God loves me so much, He suffered exile in Egypt. It must’ve been scary, escaping Herod’s murderous men, moving to a different country where they didn’t speak the language and were surrounded by foreign “gods” (aka demons).

God loves me so much that, after all this excitement, he settled down to a life of quiet obedience in Nazareth. He didn’t perform any miracles, heal anyone, or bring anyone back to life from death. He just went about life, obeying his mother and father, and doing his work as a carpenter.

This last period of Jesus’ life was especially valid on my Italian retreat, and remains so today.

All my life, I’ve felt like I was destined to do something great. What “great” meant changed from decade to decade, but for much of my life, it involved something flashy. Something that would get people to notice me and how awesome I am (yes, that was pride speaking!).

Funnily enough, when I finally was given a short time in the spotlight through The Faithful Traveler, I didn’t like it.

  • I didn’t like being recognized. It’s actually very intrusive having random strangers know who you are and talk to you in public. It’s just weird.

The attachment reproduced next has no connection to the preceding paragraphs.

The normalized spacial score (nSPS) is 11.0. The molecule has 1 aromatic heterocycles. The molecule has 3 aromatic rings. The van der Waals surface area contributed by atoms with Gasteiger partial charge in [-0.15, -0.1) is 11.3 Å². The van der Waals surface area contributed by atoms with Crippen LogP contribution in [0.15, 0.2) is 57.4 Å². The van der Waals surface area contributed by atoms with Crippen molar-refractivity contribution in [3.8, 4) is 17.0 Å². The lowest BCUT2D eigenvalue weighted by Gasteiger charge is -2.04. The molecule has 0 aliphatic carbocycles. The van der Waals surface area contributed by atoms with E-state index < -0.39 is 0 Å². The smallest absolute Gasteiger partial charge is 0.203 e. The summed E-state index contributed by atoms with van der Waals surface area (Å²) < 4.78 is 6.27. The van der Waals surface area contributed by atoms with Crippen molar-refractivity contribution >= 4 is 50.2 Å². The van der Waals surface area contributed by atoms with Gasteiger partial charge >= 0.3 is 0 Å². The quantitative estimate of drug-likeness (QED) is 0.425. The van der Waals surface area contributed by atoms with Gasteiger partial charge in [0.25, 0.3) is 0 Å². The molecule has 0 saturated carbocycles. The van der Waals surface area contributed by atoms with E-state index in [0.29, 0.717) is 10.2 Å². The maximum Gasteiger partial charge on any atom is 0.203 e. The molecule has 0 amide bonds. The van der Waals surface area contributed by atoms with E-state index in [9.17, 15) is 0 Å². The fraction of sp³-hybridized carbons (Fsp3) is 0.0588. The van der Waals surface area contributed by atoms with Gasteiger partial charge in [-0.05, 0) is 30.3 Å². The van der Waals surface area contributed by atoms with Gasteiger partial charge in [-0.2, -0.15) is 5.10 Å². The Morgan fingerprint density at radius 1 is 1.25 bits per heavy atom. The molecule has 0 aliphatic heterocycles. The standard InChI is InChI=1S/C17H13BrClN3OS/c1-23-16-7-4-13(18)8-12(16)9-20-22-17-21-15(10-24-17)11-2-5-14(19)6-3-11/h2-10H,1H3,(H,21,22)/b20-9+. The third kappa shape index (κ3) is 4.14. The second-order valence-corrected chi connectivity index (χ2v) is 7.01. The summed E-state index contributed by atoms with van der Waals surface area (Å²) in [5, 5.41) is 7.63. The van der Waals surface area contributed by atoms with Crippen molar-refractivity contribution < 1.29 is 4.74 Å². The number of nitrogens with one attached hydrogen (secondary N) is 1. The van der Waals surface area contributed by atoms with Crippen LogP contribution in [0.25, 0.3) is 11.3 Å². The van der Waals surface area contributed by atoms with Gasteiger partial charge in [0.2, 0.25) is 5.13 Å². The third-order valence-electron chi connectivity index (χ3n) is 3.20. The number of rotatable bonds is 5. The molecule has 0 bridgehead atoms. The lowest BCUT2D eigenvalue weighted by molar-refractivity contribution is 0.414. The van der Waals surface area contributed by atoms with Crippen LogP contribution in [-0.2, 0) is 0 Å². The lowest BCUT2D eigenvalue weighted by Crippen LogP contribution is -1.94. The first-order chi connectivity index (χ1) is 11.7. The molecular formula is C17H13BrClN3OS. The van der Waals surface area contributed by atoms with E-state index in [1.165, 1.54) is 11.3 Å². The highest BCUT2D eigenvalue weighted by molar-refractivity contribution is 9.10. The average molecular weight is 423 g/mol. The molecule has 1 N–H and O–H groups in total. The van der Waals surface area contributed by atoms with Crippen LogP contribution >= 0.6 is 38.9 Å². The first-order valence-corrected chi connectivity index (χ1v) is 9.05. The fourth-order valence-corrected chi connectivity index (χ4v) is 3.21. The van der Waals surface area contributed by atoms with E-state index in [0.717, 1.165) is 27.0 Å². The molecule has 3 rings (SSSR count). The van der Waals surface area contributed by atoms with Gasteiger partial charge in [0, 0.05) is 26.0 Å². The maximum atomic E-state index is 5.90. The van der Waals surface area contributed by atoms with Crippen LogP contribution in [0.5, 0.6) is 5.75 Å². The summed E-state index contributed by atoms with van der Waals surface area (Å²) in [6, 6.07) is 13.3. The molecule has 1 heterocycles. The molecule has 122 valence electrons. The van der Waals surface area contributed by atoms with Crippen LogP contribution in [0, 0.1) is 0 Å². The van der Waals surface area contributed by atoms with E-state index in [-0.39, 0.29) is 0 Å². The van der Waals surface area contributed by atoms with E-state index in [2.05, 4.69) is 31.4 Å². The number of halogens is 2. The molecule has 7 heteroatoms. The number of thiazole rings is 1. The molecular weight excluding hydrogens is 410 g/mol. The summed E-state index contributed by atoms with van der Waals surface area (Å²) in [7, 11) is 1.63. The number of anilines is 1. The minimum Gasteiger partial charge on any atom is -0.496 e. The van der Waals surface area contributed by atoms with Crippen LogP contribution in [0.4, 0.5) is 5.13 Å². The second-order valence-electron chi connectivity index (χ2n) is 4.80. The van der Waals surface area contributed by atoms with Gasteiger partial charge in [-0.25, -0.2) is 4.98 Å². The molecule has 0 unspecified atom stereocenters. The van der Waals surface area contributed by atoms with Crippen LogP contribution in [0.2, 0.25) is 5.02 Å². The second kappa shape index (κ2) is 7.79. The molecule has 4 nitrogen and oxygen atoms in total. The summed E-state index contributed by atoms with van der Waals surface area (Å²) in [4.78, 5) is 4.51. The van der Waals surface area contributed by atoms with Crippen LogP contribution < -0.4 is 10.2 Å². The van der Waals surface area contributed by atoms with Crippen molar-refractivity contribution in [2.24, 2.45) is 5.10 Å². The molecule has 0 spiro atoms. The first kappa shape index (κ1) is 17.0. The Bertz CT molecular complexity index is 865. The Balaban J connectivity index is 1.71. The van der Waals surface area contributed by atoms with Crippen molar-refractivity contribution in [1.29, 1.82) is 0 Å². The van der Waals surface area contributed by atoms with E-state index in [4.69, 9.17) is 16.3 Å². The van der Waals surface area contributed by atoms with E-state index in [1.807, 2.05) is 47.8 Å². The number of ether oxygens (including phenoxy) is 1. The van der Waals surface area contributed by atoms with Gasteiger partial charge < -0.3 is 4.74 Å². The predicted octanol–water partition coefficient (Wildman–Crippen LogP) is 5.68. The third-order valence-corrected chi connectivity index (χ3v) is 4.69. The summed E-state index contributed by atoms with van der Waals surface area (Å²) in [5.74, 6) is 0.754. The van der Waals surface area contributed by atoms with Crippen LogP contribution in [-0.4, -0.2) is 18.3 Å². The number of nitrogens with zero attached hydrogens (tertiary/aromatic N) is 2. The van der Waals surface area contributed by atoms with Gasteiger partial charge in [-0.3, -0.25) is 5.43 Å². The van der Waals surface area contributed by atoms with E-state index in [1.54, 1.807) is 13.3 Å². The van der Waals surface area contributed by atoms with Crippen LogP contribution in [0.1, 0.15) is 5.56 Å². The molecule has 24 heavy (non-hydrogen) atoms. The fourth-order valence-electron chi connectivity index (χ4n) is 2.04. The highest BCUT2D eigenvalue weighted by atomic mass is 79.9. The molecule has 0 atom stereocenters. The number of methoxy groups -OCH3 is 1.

• I didn’t like having to sell myself. As the face and the producer of The Faithful Traveler, I was the one who had to convince networks to take our project, newspapers to cover us, or bloggers or radio personalities to cover us. People always say not to take things like this personally, but when I created it, and was its face, how could I not?
  • I didn’t like the feeling that I constantly had to be paying attention to things that were outside of my everyday life. That wasn’t my vocation. It wasn’t why God made me.
  • Most of all, I hated shouting into the tunnel of LOOK AT ME, where everyone else was shouting the same thing, and no one was looking. Everyone was just shouting.

Eventually, all I wanted to do was walk away. When I did, life got quiet and I loved it. Life away from social media, with all its near occasions for sin, is heaven.

This all brings to mind the Litany of Humility, which I have been praying since High School (I’m hoping that some day, it will kick in!):

From the desire of being esteemed,
From the desire of being loved,
From the desire of being extolled,
From the desire of being honored,
From the desire of being praised,
From the desire of being preferred to others,
Deliver me, O Jesus.

That others may be loved more than I,
That others may be esteemed more than I,
That, in the opinion of the world, others may increase and I may decrease,
That others may be chosen and I set aside,
That others may be praised and I go unnoticed,
That others may be preferred to me in everything,
Jesus, grant me the grace to desire it.

Before this trip, I had been asking God what He wanted of me. What is my mission? What is my purpose?

Mass in this crypt chapel was a beautiful reminder that the greatest thing I can do with my life is follow Jesus and do everything He wants me to do.

In this city of Rome, as I trampled the dust that once was drenched in the blood of martyrs, I was being called home.

Would that home be as humble as Nazareth was for Jesus? Perhaps. But as long as He is there, nothing else matters.